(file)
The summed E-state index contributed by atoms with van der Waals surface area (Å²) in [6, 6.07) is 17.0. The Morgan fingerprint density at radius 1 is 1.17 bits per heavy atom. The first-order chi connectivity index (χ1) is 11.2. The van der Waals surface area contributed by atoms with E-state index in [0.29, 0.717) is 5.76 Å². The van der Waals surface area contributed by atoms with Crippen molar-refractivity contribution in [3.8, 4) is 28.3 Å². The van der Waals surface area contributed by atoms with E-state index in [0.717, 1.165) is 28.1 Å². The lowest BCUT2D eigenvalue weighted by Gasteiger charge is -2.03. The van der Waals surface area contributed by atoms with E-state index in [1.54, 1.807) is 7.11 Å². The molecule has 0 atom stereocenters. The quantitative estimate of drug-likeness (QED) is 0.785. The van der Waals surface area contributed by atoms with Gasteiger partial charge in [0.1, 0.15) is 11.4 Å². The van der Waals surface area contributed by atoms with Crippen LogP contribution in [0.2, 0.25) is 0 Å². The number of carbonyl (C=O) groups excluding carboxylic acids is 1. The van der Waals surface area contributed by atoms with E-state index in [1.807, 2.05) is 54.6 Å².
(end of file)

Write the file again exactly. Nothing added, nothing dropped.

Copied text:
The summed E-state index contributed by atoms with van der Waals surface area (Å²) in [6, 6.07) is 17.0. The Morgan fingerprint density at radius 1 is 1.17 bits per heavy atom. The first-order chi connectivity index (χ1) is 11.2. The van der Waals surface area contributed by atoms with E-state index in [0.29, 0.717) is 5.76 Å². The van der Waals surface area contributed by atoms with Crippen molar-refractivity contribution in [3.8, 4) is 28.3 Å². The van der Waals surface area contributed by atoms with E-state index in [0.717, 1.165) is 28.1 Å². The lowest BCUT2D eigenvalue weighted by Gasteiger charge is -2.03. The van der Waals surface area contributed by atoms with E-state index in [1.54, 1.807) is 7.11 Å². The molecule has 0 atom stereocenters. The quantitative estimate of drug-likeness (QED) is 0.785. The van der Waals surface area contributed by atoms with Gasteiger partial charge in [0.1, 0.15) is 11.4 Å². The van der Waals surface area contributed by atoms with Crippen LogP contribution in [0.2, 0.25) is 0 Å². The number of carbonyl (C=O) groups excluding carboxylic acids is 1. The van der Waals surface area contributed by atoms with E-state index in [1.807, 2.05) is 54.6 Å².